Ford was one of the early contenders in the compact-crossover segment, beating most of its competitors to market when it launched the Escape back in 2000 as a 2001 model. The company has been absent from the subcompact-crossover game in America, however, an oversight felt more keenly by the day as tiny utes surge in popularity. Fortunately for Ford, it already had such a vehicle in its global quiver in the form of the EcoSport, which has been on sale elsewhere for some time and is being freshened inside and out for 2018. Underscoring its importance to the American lineup, Ford chose a U.S. city, , as the site of the revised model's official global debut.
Built on Ford's B-segment (think ) platform, the EcoSport looks like a pre-adolescent version of the . Final dimensions have not been released, but for reference, the pre-facelifted version of the EcoSport was 158.2 inches from stem to stern, was 69.5 inches wide and 64.3 inches tall, and rode on a 99.2-inch wheelbase, making it roughly the size of a Nissan Juke; we don't expect those numbers to change much for the updated version. The U.S. model would be longer if Ford included the external rear-mounted spare tire found on EcoSports in other markets, but we will get the same side-hinged rear hatch. Small and whimsical though it may be, the EcoSport fills a huge hole that opened up as other automakers started introducing littler CUVs.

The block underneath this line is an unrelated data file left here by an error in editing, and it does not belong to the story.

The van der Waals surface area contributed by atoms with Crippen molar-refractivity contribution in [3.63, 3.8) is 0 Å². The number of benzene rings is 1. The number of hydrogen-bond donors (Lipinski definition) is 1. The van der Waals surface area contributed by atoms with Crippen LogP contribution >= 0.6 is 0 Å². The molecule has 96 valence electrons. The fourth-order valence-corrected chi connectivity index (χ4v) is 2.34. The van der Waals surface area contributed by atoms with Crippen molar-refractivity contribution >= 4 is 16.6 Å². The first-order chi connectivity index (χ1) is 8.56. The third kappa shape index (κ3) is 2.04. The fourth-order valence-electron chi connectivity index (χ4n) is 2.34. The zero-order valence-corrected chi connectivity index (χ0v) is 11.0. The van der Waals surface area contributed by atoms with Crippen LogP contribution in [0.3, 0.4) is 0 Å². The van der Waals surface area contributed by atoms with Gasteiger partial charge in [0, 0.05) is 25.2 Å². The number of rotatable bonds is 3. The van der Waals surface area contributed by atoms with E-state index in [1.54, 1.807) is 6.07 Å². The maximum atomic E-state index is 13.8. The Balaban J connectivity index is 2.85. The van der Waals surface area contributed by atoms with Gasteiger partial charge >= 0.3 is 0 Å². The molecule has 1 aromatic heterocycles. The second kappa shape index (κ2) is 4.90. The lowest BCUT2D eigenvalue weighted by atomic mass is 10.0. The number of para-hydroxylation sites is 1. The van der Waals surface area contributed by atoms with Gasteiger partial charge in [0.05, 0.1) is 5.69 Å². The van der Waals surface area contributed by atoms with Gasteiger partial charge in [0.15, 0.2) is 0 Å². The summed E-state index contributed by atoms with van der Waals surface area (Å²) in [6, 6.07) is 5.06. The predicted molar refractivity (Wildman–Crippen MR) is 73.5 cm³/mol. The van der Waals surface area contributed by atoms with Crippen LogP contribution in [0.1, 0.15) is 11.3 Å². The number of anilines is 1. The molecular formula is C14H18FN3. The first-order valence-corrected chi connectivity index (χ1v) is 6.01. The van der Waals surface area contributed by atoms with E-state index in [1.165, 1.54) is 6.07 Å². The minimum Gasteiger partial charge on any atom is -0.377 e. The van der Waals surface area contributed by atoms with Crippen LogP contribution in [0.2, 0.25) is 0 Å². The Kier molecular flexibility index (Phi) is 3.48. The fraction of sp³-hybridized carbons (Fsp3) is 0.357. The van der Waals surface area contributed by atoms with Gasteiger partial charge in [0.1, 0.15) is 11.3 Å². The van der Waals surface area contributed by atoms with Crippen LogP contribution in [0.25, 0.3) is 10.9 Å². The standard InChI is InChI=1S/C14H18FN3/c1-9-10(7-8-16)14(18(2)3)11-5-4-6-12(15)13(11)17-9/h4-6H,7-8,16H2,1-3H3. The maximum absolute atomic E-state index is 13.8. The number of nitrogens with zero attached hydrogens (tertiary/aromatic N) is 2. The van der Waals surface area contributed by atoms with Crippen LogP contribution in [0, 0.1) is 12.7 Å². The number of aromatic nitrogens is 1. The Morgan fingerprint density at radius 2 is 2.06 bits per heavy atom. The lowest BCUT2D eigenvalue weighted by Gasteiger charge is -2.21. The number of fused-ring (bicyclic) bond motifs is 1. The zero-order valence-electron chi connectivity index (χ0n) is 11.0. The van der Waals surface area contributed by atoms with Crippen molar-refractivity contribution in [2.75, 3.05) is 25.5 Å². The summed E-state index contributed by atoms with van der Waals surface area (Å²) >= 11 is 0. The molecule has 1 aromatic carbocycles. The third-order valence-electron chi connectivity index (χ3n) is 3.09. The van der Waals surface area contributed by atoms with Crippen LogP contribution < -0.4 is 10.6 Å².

Since the EcoSport has never been sold here, most of us won't know (nor likely care) what features have been modified or changed as part of the EcoSport's mid-cycle update. But for those who do, the updated features include the headlamps, the front and rear fascias, the taillamps, and a larger, higher-set grille. Four trim levels will be offered at launch: S, SE, SES, and Titanium. The SES gets its own exterior styling cues, as well as copper accents on the dash, door panels, and seats.
Inside, the EcoSport's new dashboard is home to an 8.0-inch touchscreen infotainment system powered by Ford's Sync 3 software. Ford also is touting the gadget-friendliness of the EcoSport—it gets two USB ports and one 12-volt outlet up front, another 12-volt outlet and an optional 110-volt plug in the rear seating area. Ford has somehow managed to create 30 storage pockets, bins, and hooks of varying sizes throughout the cabin, and Titanium models boast a 675-watt B&O Play audio system with 10 speakers.
The EcoSport will be offered with two powertrains: a 1.0-liter turbocharged EcoBoost inline-three engine paired with front-wheel drive and a naturally aspirated 2.0-liter four-cylinder with all-wheel drive. Both powertrains feature a six-speed automatic transmission. Neither engine has been mated to this transmission before, so Ford isn't ready to announce final output figures until closer to launch, but you can likely expect somewhere around 120 horsepower and 125 lb-ft of torque for the 1.0-liter model and 140 horses and 140 lb-ft for 2.0-liter versions. However distant the possibility, we would love to see Ford whip up an EcoSport ST at some point given how awesome the Fiesta ST has proved to be. Just a suggestion.
The 2018 EcoSport goes on sale in the U.S. in early 2018.